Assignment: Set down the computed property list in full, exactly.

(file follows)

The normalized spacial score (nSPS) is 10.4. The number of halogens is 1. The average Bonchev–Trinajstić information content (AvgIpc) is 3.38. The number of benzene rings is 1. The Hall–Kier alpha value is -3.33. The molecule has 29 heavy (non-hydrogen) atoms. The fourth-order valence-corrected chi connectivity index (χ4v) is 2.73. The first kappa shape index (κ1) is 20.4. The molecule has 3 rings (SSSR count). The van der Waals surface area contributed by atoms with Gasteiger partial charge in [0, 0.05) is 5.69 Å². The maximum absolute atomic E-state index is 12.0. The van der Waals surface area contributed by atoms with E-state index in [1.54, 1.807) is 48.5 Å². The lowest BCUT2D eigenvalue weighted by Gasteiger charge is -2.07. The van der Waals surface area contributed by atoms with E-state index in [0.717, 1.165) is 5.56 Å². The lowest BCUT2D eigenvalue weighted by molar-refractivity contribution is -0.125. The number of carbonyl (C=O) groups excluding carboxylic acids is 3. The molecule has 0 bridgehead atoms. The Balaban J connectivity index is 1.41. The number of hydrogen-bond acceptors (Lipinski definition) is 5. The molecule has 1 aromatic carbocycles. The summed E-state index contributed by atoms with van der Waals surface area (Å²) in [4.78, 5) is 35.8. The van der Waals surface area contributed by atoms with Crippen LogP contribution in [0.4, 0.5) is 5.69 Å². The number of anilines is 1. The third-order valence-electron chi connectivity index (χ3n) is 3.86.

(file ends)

The normalized spacial score (nSPS) is 10.4. The number of halogens is 1. The average Bonchev–Trinajstić information content (AvgIpc) is 3.38. The number of benzene rings is 1. The Hall–Kier alpha value is -3.33. The molecule has 29 heavy (non-hydrogen) atoms. The fourth-order valence-corrected chi connectivity index (χ4v) is 2.73. The first kappa shape index (κ1) is 20.4. The molecule has 3 rings (SSSR count). The van der Waals surface area contributed by atoms with Gasteiger partial charge in [0, 0.05) is 5.69 Å². The maximum absolute atomic E-state index is 12.0. The van der Waals surface area contributed by atoms with E-state index in [1.54, 1.807) is 48.5 Å². The lowest BCUT2D eigenvalue weighted by Gasteiger charge is -2.07. The van der Waals surface area contributed by atoms with E-state index in [0.717, 1.165) is 5.56 Å². The lowest BCUT2D eigenvalue weighted by molar-refractivity contribution is -0.125. The number of carbonyl (C=O) groups excluding carboxylic acids is 3. The molecule has 0 bridgehead atoms. The Balaban J connectivity index is 1.41. The number of hydrogen-bond acceptors (Lipinski definition) is 5. The molecule has 1 aromatic carbocycles. The summed E-state index contributed by atoms with van der Waals surface area (Å²) in [4.78, 5) is 35.8. The van der Waals surface area contributed by atoms with Crippen LogP contribution in [0.4, 0.5) is 5.69 Å². The number of anilines is 1. The third-order valence-electron chi connectivity index (χ3n) is 3.86.